# Question of combinatorics in the lower part of the Borel hierarchy.

Let $S^\omega$ denote either $\omega^\omega$ or $2^\omega$.

Let's call a function $f: S^\omega \rightarrow$ {0,1} 'nice' if there exists a function $g_f: S^{\lt \omega} \rightarrow 2$ such that for every $x \in S^\omega$: $\lim_{k \rightarrow \infty} g_f( (x_0,...,x_k) ) = f(x)$.

(One could think of this as a calculation of $f(x)$ that 'changes its mind' at most finitely often.)

(Note that this does not imply that $f$ is continuous. Rather, the nice functions correspond to $\Delta_2^0$ sets.)

If $\alpha$ is an ordinal, we call $f$ '$\alpha$-nice' if there exists a function $h_f: S^{\lt \omega} \rightarrow \alpha \times\lbrace 0,1\rbrace$ such that, using the notation $(\alpha(k), n(k)) = h_f( (x_0,..., x_k) )$, we have:

1. $\lim_{k \rightarrow \infty} n(k) = f(x)$ for all $x \in S^\omega$

2. $\alpha(k+1) \leq \alpha(k)$ for all $k \in \omega$

3. whenever $n(k+1) \neq n(k)$, we have $\alpha(k+1) \lt \alpha(k)$

We'll say that $f$ 'has rank' $\alpha$ if $\alpha$ is the minimal ordinal such that $f$ is $\alpha$-nice (if there exists any such $\alpha$).

Questions:

1. Is every nice function an $\alpha$-nice function for some $\alpha$?

2. Assuming ZFC but not CH, what is the maximum (or l.u.b.) rank that a nice function can have?

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I somewhat tried to improve the readability by reducing line breaks, using \lim and markup touches (lists and such) – Asaf Karagila Jan 11 '12 at 10:00
Alternative title for this question: 'How difficult can it be to tell in advance how often one needs to change ones mind?' – Herman Jurjus Jan 11 '12 at 11:55

(As Andreas has pointed out, this answer is not correct---it concerns a slightly different class of functions.)

The answer to your first question is yes. For any nice function $f$, consider the tree $T_f$ of finite sequences $(x_0,\ldots,x_k)$ such that there is some proper extension $(x_0,\ldots,x_k,\ldots,x_{k+r})$ with $$g_f((x_0,\ldots,x_k))\neq g_f((x_0,\ldots,x_k,\ldots,x_{k+r})).$$ (In other contexts, this is called the "tree of unsecured sequences".)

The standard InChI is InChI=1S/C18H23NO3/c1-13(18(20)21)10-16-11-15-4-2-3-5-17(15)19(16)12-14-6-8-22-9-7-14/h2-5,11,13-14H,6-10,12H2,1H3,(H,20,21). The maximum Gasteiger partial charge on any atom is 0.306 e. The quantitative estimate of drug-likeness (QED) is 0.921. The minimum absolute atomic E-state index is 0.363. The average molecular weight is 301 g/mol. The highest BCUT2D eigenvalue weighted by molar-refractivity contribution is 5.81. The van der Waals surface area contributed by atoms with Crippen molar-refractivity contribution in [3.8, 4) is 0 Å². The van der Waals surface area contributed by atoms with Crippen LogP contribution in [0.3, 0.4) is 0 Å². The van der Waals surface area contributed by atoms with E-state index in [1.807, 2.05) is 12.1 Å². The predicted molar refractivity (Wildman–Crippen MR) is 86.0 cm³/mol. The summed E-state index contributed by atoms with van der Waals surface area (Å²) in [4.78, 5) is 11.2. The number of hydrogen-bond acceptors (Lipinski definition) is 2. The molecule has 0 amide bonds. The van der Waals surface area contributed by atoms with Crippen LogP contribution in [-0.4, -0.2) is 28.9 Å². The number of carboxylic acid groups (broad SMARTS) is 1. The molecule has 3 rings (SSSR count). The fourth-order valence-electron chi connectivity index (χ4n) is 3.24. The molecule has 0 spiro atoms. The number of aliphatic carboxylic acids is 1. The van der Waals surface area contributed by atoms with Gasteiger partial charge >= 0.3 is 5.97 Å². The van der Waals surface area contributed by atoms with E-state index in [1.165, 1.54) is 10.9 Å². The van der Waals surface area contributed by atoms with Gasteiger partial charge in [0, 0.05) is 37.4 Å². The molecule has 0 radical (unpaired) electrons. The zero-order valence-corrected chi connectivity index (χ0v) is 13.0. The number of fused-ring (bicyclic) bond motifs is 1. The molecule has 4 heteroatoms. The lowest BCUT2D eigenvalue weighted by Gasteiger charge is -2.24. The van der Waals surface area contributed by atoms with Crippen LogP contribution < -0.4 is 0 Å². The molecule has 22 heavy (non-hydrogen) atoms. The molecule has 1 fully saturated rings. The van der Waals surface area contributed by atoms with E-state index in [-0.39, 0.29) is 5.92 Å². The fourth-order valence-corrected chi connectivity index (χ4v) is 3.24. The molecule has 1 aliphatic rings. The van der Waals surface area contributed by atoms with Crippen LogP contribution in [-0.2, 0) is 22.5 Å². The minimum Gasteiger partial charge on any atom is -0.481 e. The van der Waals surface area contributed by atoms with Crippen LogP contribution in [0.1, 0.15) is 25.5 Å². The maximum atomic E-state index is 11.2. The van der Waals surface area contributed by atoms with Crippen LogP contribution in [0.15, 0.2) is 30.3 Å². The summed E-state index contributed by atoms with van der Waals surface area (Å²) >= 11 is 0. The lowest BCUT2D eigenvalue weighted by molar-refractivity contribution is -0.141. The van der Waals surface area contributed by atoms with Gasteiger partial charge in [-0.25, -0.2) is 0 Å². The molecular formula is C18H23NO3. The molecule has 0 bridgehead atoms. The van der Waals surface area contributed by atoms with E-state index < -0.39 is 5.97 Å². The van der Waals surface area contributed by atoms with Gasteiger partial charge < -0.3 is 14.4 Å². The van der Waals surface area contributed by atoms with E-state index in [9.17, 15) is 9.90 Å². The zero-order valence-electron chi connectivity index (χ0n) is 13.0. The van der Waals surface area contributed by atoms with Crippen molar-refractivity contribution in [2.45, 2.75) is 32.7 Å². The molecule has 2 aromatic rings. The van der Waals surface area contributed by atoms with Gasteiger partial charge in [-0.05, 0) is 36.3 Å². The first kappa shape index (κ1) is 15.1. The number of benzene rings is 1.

Then it is easy to see that $f$ being nice implies that this tree is well-founded. The function $h_f$ can be defined, with ordinal $ht(T_f)$, by setting the ordinal value $\alpha((x_0,\ldots,x_k))$ to be the height of $(x_0,\ldots,x_k)$ in $T_f$ if this sequence is unsecured, and $0$ if the sequence is secured.

In the $2^\omega$ case, this means the supremum of ranks of nice functions is $\omega$: by Konig's lemma, a well-founded binary tree is finite.

In the $\omega^\omega$ case, I believe the supremum of ranks should be $\omega_1$ (in plain ZFC), though the proof doesn't appear to be entirely obvious. (One could to take a tree of sequences of height $\alpha$, which induces a function $h_f$, and then take the corresponding $f$, but some additional work is needed to ensure that there is no other representation of $f$ giving it a lower rank.)

Functions like your $g_f$, but with range $\omega$ instead of $\{0,1\}$, have been called "asymptotically stable". I believe this terminology was introduced by Tao in a blog post; Kohlenbach and Gaspar have a paper ("On Tao’s “ﬁnitary” inﬁnite pigeonhole principle") discussing an application, and I have a paper with Beiglbock ("Transfinite Approximation of Hindman's Theorem") which deals with the tree $T_f$.

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I'm confused by the "easy to see" statement at the start of the second paragraph. Suppose $f:2^\omega\to2$ sends the constant 0 function to 0 and everything else to 1. This is nice with $g_f$ sending any finite sequence of zeros to 0 and all other finite sequences to 1. Then if $s$ is a finite sequence of zeros, there is a proper extension with a different $g_f$-value (just append a 1 to $s$), so $s$ would be unsecured. Then all these finite sequences of 0's form an infinite path through $T_f$. What have I misunderstood here? – Andreas Blass Jan 12 '12 at 1:15
Oh dear. The "easy to see" statement isn't actually true. I jumped to thinking that the nice functions lined up with the asymptotically stable functions, but asymptotically stable functions have an additional continuity property (in an A.S. function, the limit $f(x)$ is actually determined by an initial segment of $x$). – Henry Towsner Jan 12 '12 at 3:28

Consider the case $2^\omega$ (the case of Baire space I believe is only notationally more complicated.) Let $(s_i : i<\omega)$ recursively enumerate $2^{<\omega}$ with $s_0=\varnothing$ and $s_i \subset s_j$ $\rightarrow$ $i < j$